Despite its rather dramatic decline in recent months, interest in investing in cryptocurrency is still soaring. You can now use crypto to pay for a number of goods and services including cars, computers, and insurance, so why not use it to save for a college education?

We wanted to find out if parents saving for their children’s higher education are banking on long-term crypto investments, or if this strategy is still too new and risky to be used as a serious way to save. It turns out that of the 1,250 parents we surveyed, a surprisingly large majority are investing in crypto to pay for college.

The results:

  • 87% of parents who are saving for their kids’ college say they have invested in a crypto
  • Despite recent crashes, 80% say they have earned money from these accounts
  • More than 50% of parents believe these funds will cover at least half of their kids’ college education costs

41% Have Invested $10K+ in Crypto for Kids’ College Fund

More than four in ten parents out of the total 87% who are investing in crypto say that they have put $10,000 or more into their crypto investments with the goal of paying for their kids’ college education.

And for the vast majority, this strategy seems to be paying off, despite the crypto market plunging over the past year. 80% of those investing in crypto say their investment has grown, while just 11% say they have lost money and 9% have neither made nor lost money.

68% Say Crypto is a Reliable Long-Term Investment

When asked why they have chosen to invest in crypto to save for their children’s education, 68% of respondents say they believe it will be a more reliable long-term investment. 59% say they believe they can make more money with crypto than with traditional investments, and 34% say they feel pressure not to miss out on a potential opportunity.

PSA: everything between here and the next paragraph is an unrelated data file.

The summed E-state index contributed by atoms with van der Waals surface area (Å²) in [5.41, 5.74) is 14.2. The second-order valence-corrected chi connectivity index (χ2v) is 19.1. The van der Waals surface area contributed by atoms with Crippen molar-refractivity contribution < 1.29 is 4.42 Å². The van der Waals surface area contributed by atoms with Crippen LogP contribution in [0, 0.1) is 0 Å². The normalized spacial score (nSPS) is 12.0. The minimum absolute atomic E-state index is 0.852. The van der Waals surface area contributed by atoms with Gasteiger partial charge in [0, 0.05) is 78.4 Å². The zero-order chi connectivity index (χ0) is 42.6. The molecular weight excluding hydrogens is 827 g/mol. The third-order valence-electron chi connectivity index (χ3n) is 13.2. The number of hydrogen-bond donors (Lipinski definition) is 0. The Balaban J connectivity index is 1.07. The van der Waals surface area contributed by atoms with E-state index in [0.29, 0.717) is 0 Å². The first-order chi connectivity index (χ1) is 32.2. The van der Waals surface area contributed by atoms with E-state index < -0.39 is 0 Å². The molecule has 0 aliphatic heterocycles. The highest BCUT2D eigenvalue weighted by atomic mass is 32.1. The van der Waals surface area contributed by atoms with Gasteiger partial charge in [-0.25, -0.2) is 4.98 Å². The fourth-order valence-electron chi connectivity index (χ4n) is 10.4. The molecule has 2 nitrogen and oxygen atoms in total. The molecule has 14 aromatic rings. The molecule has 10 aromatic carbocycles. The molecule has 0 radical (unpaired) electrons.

24% say they are investing in crypto as an experiment to see how it performs compared to their other investments. Bitcoin remains the most popular investment with 69% of respondents, followed by Ethereum at 41% and USD Coin at 38%.

Majority Started Investing Within the Past Five Years

For the majority of respondents, the earnings from their crypto investments have come relatively quickly. 87% started their accounts five years ago or less, and of this group, 40% say their oldest child starts college in three years or less. This indicates that many parents have been able to make a dent in their children’s education expenses in a short amount of time.

Confidence in Crypto is High, But it Won’t Cover All Education Costs

When asked how much of their kids’ college expenses they believe their crypto investments will pay for, the largest group say they are expecting 50% – 75% to be covered. It makes sense then that a nearly equal percentage say it is likely their kids will still have to take out student loans. Parents aren’t relying solely on crypto to pay for college, either. 89% say that they also have additional, non-crypto-based education funds set aside for their kids.

Half Will Stick With Crypto, Even As the Market is Declining

When asked what they will do if their investment declines significantly over the next year, as is seeming more likely given the crash of many currencies, 49% of parents surveyed said they would actually invest more in crypto to take advantage of lower buying costs, while an equal percentage say they would update their crypto portfolio. 43% say they would cash out and not reinvest their money, while 35% say they would move the funds to more traditional investments.

Paying for college isn’t getting any more affordable, so it makes sense that many parents are hoping to take advantage of the booming crypto market to give their kids a financial advantage. And though most respondents report earning money from their investments and their continued confidence in crypto, the steep decline in many currency values in recent months may prove challenging.


This survey was commissioned by and conducted online by the survey platform Pollfish on June 10, 2022. In total, 1,250 participants in the U.S. were surveyed. All participants had to pass through demographic filters to ensure they were a parent to at least one child and had already started saving for their child or children’s college education.